UMR researchers make stronger, more efficient metal by making it flow like chewing gum

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On September 5, 2003

Researchers at the University of Missouri-Rolla are patenting a process that makes metal stronger, more efficient and more cost effective — by making it flow like chewing gum. The result could be manufacturing improvements for the aircraft industry.

"The materials flow like chewing gum at high temperature and then when it returns to room temperature it is a very strong metallic component," says Dr. Rajiv Mishra, associate professor of metallurgical engineering and director of the Center for Friction Stir Processing at UMR.

"We are taking metals to high temperatures and changing the microstructure of the material and after it becomes very superplastic — stretchy and formable — we can give it any shape we want to without the material failing," says Mishra.

Chewing gum does not stretch before it is chewed, but after it has been chewed for a while, it easily stretches and elongates, Mishra says. In the same way, metals treated with this process gain new properties.

In collaboration with Boeing, UMR has a patent pending on this process, known has friction-stir superplasticity (FSS). This process is a variation of friction-stir welding (FSW), which is a new joining method for aluminum alloys, Mishra says.

In FSW, aluminum alloys are joined in a way that is energy efficient, environmentally sound and versatile, Mishra says. A rotating tool is inserted into the metal to be joined, and moved along the joining area. Localized heat is generated by friction between the tool and the work piece.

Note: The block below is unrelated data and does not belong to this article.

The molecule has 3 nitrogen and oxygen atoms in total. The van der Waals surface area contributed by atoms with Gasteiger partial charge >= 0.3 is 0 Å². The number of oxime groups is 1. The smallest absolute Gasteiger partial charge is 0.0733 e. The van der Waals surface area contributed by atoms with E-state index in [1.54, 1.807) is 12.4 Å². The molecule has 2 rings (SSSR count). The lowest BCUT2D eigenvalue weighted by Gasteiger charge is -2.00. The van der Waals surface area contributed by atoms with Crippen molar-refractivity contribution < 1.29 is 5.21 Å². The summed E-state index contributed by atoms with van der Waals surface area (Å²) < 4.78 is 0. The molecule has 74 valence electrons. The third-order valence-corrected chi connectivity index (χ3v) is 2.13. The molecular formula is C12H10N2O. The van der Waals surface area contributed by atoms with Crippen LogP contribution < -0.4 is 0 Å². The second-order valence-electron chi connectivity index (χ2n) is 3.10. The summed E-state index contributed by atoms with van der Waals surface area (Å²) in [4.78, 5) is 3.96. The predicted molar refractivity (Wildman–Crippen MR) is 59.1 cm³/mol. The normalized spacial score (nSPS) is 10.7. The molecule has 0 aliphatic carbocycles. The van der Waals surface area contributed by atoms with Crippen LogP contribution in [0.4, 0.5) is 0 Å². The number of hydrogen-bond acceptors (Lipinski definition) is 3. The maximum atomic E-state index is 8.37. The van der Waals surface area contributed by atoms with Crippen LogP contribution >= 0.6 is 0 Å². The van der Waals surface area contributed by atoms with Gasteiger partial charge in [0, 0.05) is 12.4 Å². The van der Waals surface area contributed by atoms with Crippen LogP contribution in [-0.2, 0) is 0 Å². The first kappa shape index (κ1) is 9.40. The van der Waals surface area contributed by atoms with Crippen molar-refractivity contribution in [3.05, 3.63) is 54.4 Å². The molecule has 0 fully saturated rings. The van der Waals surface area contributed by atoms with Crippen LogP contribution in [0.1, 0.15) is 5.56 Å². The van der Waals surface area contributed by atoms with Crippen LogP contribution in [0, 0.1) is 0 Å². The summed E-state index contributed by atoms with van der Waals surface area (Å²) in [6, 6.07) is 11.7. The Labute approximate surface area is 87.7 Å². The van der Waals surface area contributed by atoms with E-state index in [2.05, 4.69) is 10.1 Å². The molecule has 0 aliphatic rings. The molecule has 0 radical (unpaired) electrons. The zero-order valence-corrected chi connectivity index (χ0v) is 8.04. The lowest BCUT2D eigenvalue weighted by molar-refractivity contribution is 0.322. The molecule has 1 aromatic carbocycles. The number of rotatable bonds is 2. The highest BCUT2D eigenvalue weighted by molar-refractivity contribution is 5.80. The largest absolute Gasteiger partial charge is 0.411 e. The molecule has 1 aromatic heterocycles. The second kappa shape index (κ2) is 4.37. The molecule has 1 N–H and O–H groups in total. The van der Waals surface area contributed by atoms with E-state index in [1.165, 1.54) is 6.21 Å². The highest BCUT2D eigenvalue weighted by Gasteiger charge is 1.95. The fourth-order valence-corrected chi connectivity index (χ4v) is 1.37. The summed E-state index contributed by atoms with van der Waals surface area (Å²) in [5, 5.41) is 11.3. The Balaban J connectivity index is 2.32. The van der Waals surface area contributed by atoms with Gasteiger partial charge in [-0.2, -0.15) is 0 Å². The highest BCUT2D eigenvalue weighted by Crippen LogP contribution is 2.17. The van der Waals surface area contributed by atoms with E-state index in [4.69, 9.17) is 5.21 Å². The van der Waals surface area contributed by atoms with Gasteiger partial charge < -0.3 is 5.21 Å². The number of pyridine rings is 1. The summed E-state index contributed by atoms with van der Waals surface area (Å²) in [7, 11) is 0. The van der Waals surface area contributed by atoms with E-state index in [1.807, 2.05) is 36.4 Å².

UMR has received $100,000 from the Defense Advanced Research Projects Agency through a subcontract from Rockwell Scientific of Thousand Oaks, Calif., and more than $500,000 from the National Science Foundation over two, three-year periods to conduct this research. FSS creates very fine grain microstructures in the heated area. Boeing researchers are interested in this process variation because it allows the forming of thicker metal plates than previously possible, Mishra says. This would enable Boeing to manufacture complex components needed in fighter jets as well as commercial planes, using one piece of metal instead of five. "It builds a unitized structure by reducing the number of components and making it more cost effective," says Mishra.

Lucie Johannes, a UMR Ph.D. student in metallurgical engineering from Topeka, Kan., is working with Mishra on this research.

The UMR Center for Friction Stir Processing is investigating several other variations of friction-stir welding, including friction-stir channeling, which builds channels for heat exchange in a solid plate; friction-stir microforming, which makes miniature components that are equal to, or better than existing components; friction-stir surfacing, which enables the surface to be modified for different properties; friction-stir casting modification, which reduces defects by embedding stronger regions into the cast component; and friction-stir powder processing, which makes the metal’s composition more consistent with fewer flaws. All of these processes are based on the friction-stir welding principle but altered slightly to obtain a different end result for the manufacturer.

UMR has filed for patents on friction-stir channeling and microforming. "We are trying to create, using this principle (FSW), a new set of technologies that we can market as our capabilities. The basic concept remains the same, but the way we are applying it is new," says Mishra. "We are coming up with ways of making components and modifying the micro-structure that has not been done before."

Mishra hopes manufacturers find these techniques not only less harmful to the environment, but also more cost effective, resulting in stronger materials.

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On September 5, 2003. Posted in Research